These bachelor’s degree holders are, by and large, happy with their jobs. Overall, more than 80 percent reported being satisfied with their work.
Of the bachelor’s degree holders in the private sector, a quarter of them said they were working in non-STEM fields. They were less satisfied with their jobs, but still, just over half reported being satisfied overall, and about three-fourths were satisfied with their job security. Even in non-STEM fields, physics bachelor’s find their skills are appreciated. “[Physics] is thought to be a difficult subject and someone who succeeds in it—and it’s probably true—can probably succeed in many things,” Mulvey says.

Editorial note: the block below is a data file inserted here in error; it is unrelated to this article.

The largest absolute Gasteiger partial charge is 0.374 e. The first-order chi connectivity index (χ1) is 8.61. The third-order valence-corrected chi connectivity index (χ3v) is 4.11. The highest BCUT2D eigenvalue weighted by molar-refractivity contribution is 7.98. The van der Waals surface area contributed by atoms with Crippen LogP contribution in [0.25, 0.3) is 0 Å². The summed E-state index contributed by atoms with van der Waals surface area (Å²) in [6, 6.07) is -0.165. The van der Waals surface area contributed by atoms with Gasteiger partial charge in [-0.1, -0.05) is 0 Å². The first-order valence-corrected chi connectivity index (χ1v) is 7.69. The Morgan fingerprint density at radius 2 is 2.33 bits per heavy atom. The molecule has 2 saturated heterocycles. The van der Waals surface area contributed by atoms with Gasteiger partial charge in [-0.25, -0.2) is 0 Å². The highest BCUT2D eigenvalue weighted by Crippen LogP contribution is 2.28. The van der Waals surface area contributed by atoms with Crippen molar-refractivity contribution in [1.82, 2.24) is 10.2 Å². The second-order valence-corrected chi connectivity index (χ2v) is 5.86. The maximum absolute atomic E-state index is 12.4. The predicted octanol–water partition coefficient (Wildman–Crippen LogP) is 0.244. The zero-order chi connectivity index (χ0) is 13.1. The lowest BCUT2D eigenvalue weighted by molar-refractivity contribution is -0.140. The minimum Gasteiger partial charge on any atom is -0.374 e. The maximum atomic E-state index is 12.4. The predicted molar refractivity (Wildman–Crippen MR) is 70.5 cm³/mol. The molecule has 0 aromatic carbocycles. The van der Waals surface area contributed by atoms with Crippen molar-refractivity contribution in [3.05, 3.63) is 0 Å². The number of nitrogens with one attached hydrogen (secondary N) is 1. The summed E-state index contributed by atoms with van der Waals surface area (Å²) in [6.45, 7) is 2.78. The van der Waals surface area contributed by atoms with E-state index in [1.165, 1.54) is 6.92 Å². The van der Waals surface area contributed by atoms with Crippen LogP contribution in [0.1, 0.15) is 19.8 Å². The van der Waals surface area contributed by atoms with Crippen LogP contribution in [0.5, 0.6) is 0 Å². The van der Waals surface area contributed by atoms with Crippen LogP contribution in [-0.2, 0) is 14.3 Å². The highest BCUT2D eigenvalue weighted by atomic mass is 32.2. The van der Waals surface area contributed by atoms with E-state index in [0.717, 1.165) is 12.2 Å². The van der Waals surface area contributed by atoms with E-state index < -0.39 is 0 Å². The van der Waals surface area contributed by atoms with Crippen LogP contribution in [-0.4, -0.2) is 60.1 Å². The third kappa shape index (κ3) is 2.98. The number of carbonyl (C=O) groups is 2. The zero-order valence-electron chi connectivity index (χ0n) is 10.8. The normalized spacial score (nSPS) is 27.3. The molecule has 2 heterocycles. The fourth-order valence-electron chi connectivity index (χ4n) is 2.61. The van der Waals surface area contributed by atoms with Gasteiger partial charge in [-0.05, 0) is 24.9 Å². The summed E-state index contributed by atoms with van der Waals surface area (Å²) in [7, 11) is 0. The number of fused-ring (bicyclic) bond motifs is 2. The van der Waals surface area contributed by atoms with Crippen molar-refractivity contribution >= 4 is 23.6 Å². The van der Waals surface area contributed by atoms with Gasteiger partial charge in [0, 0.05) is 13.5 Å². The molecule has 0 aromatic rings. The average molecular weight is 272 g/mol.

And then there are the teachers. Many high school teachers don’t think of themselves as working in STEM, even if they’re teaching a STEM subject, but almost all physics bachelor’s teaching in high schools were teaching STEM, according to the SRC’s report. High-school teachers reported high levels of satisfaction with job security and level of responsibility. Overall, 75 percent of high school teachers were satisfied with their positions. Teachers often reported that working with children and helping them understand physics was among the most rewarding aspects of their jobs.
2. Physics undergraduates who enter the military have the highest job satisfaction.